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Angela Turone & Chris Platt

Sounds of Brazil

Self-Produced [42:12]

 

Desafinado

Pra Machucar Meu Coração

Doralice

Pawnbroker

A Felicidade

Bewitched

Chega de Saudade

Lendas Brasileiras

S Festa Do Divino

Angela Turone (vocal, piano), Chris Platt (guitars), Chase Sanborn (flugelhorn, trumpet)

John Nicholson (flute, saxophone), Pat Collins (bass), Robin Claxton (drums),

Hélio Cunha (percussion), Gordon Sheard (synth drone).

Rec. Canterbury Music Company, Toronto. August 2019.

Canadians playing and singing Brazilian music is not, perhaps, the most obvious of musical combinations. Still, even if the bossa nova craze is well past its peak in North America, there are still fine musicians in both the USA and Canada whose genuine love of this music shines through in new performances of it. Angela Turone and Chris Platt are two such, as is clearly evidenced on this thoroughly delightful album.

The music known as bossa nova (new trend) emerged in Brazil, particularly in Rio, in the late 1950s, through figures such as Antonio Carlos Jobim and João Gilberto. Samba was reconceived by young Brazilian musicians in the light of the ‘cool jazz’ of the East coast of the USA to which they had been listening. There was, therefore, a kind of circularity involved when bossa nova was picked up by American jazz musicians such as Stan Getz, Charlie Byrd and many others in the first half of the 1960s. It was assimilated into the language of jazz as several other musical idioms have been before and since.

Turone and Pratt, with their fellow Canadians, here play a programme largely made up of classic bossa material. Jobim’s ‘Desafinado’ (with lyrics by Newton Mendonça), is one of the best known of all bossa tunes – perhaps only another Jobim tune, ‘The Girl from Ipanema’, with lyrics by Vinicius de Moraes, has been played and recorded more often. Two further compositions by Antonio Carlos Jobim are included, ‘A Felicidade’ and ‘Chega de Saudade’ (both of these also have lyrics by Vinicius de Moraes). ‘Lendas Brasileiras’, by the great guitarist known as Guinga, is a brave choice, a slow piece having little or nothing of jazz or bossa about it – but Turone sings it beautifully, well-complemented by Chris Platt. ‘A Festa Do Divino’ also lies outside the bossa nova tradition but, after all, this album has the more general title: Sounds of Brazil.

There is no attempt to dress up the Quincy Jones/Jack Lawrence song ‘Pawnbroker’ (written as the theme for the 1964 film The Pawnbroker directed by Sidney Lumet) in inappropriate Brazilian clothes – and it is good to learn that Platt and Turone are not only specialists in Brazilian repertoire; on the other hand, the Rodgers and Hart standard ‘Bewitched’ is given a gentle Brazilian colouring and is enhanced by it.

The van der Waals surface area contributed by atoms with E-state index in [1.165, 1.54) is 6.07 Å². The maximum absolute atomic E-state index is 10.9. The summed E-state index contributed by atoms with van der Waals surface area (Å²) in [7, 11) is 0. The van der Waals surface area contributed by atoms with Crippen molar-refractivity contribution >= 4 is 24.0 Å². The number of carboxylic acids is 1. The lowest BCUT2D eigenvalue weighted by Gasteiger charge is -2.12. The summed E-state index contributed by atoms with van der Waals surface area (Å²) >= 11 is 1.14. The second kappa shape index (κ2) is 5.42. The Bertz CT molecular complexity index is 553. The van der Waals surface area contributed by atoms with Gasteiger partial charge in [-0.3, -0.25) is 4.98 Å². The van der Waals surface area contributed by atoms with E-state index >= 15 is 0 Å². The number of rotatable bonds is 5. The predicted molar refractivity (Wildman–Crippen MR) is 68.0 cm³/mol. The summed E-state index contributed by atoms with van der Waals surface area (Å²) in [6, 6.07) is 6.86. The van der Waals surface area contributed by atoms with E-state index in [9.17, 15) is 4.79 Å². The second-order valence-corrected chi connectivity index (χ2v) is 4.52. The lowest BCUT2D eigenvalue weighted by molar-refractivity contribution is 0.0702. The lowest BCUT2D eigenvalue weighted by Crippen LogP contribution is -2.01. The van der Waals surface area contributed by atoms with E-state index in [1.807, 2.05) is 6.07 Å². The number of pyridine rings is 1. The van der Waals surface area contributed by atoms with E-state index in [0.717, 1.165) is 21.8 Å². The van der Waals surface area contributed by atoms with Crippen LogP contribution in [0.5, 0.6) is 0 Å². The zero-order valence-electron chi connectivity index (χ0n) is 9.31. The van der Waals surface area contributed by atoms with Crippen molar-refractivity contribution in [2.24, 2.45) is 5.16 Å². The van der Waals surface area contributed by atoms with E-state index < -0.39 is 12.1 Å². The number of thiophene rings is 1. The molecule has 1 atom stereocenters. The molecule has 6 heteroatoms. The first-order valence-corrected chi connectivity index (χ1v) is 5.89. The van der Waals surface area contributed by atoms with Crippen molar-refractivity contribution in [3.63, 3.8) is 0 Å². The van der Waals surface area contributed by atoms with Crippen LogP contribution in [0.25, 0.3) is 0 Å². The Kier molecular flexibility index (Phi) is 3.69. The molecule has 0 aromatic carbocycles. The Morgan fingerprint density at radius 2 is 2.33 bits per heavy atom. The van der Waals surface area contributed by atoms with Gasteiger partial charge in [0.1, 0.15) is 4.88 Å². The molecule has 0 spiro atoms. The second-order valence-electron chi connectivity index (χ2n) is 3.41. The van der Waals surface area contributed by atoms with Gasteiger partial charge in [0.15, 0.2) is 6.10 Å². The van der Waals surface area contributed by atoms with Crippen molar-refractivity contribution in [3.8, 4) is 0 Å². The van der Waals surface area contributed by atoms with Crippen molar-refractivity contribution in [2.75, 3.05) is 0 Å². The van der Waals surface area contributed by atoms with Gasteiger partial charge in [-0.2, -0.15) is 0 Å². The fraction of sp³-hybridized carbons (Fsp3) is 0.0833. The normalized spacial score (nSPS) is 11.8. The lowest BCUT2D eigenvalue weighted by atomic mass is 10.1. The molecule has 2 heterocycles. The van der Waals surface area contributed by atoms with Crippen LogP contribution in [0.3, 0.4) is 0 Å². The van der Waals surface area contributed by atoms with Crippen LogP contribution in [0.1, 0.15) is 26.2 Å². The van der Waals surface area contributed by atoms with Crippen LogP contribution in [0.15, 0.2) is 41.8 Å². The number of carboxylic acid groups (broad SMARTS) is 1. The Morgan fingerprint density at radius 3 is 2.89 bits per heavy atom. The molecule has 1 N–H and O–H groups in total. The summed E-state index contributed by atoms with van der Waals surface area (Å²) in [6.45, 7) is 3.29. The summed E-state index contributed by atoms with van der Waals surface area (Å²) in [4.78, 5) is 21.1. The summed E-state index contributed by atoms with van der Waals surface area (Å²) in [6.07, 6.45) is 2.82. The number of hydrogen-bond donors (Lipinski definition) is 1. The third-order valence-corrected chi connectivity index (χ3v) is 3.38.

I like Ms. Turone’s voice, and the way she uses it, very much. She is a singer of gentle subtlety who is fully aware of both music and words – whether singing in Portuguese or in English. All the songs were arranged by Angela Turone and Chris Platt. The two met towards the end of their time as students on the Jazz Programme at the University of Toronto. They began working together in 2014, initially as a duet, adding further musicians later.

Every track on the CD is worth hearing, and re-hearing. My own particular favourites included the version of ‘Desafinado’ which manages to sound both fresh and faithful to Jobim’s composition. The rhythm section distinguishes itself here, in support of Turone, as does flugelhorn player Chase Sanborn who takes an attractively idiomatic solo. Sanborn is to the fore again on ‘Doralice’, this time on trumpet. I like ‘Bewitched’ a good deal, in part because of the lightly Brazilian colours and the work of cellist Andrew Downing. On ‘A Festa Do Divino’ a skillful arrangement contrives to make a small ensemble sound like a Brazilian carnival! But the absolute highlight is the duet between the band’s two leaders, Turone and Platt, on ‘Lendas Brasileiras’ (Brazilian Legends).

This album, by musicians of whom I had no previous knowledge, is an unexpected delight. You don’t need to be a follower of Brazilian music to enjoy it. It is available as a download from Amazon UK.

Glyn Pursglove


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